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Rudderless (9/10)

by Tony Medley

Running time 104 minutes.

OK for children.

William H. Macy, whose best known movie role is Fargo, makes his directorial debut (he also has a writing credit along with Casey Twenter & Jeff Robison) a smashing one with this startling story of a middle-aged man, Sam (Billy Crudup), who has become a down and out drunk living on a boat after a family tragedy, and who gets involved in a garage band with three guys who are a generation junior to him playing music written by his deceased son.

But thatís not all there is to the story. To tell any more of it would ruin the surprises that unfold. Iíve already told more than I would like. Suffice it to say that Crudup gives an award-quality performance, ably abetted by Anton Yelchin, who is almost a co-star, Felicity Huffman, Laurence Fishburne, and Macy himself who owns the bar that runs the open mic where Sam plays.

While the story is mesmerizing, the music (Simon Steadman and Charlton Pettus) is quite good and whatís even more impressive is that Crudup and Yelchin were doing their own singing and guitar playing, which is exceptionally good.

It took Macy more than two years to put this together and get it in the can. He says he wants to do nothing but direct from now on. Based on this, he has a bright future behind the camera because despite the fact that itís a movie of music and talk with no action, Macy keeps the pace moving throughout. There was never a time in the film that I felt I could leave for a few minutes without missing something.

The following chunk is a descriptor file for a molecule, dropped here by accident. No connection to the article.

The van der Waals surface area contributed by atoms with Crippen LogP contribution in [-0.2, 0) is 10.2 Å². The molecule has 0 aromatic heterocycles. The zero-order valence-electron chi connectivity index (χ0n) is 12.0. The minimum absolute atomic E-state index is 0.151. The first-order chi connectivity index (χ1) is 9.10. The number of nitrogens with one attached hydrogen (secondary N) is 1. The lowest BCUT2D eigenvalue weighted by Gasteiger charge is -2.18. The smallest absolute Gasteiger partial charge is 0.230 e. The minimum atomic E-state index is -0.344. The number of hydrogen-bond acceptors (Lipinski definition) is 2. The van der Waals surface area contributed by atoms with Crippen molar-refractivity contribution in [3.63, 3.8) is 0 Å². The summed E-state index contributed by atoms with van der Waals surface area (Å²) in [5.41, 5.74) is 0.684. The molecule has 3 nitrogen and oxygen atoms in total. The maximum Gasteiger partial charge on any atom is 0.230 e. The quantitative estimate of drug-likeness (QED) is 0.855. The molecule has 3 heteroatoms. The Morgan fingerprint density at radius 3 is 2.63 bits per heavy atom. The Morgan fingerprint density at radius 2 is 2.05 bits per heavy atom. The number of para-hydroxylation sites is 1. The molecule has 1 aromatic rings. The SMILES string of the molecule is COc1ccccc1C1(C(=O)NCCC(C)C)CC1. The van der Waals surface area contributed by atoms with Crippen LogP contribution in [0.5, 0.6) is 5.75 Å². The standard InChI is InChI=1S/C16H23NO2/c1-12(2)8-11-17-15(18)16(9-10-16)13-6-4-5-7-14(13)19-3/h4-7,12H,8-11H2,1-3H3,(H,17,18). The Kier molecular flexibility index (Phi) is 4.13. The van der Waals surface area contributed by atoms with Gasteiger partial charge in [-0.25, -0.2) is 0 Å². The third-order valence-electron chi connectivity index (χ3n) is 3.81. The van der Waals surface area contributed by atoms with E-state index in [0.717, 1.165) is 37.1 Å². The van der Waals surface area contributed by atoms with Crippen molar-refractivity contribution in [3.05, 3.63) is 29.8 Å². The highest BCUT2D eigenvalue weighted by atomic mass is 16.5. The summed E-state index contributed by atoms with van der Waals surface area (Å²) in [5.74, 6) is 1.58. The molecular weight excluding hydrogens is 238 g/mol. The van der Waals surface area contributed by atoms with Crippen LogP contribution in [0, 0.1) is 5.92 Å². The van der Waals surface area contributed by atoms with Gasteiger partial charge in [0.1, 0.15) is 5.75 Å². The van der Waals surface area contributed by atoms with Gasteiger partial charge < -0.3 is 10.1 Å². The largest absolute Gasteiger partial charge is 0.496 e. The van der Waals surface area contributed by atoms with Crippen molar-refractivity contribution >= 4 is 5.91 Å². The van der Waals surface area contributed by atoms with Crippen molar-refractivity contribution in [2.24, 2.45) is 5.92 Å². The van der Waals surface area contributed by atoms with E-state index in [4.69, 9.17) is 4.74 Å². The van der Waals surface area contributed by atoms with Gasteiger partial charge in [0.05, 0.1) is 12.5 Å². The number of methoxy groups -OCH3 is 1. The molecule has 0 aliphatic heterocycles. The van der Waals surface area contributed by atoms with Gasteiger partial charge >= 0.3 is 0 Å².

Macy was shooting on an extremely small budget. He tells about one of the biggest scenes in the movie where they had to block off an entire street and set up a huge rock Ďn roll stage with speakers and lights and trucks. The designer asked Macy how much he thought it cost. Macy said $75,000. The designer shook his head, so Macy said $25,000, and he shook his head again. Macy said, ďYou mean it was free?Ē The designer smiled and said not only was it not free, they made $5,000 on it selling advertising to Mustang Beer and everything else was free. So goes todayís movie business for an independent.

Macy deals with a situation that seems to arise more and more often in our society, but approaches it from a unique point of view, which makes it challenging and touching. This is a film that deserves to make a lot of money because itís one of the best Iíve seen this year.

September 23, 2014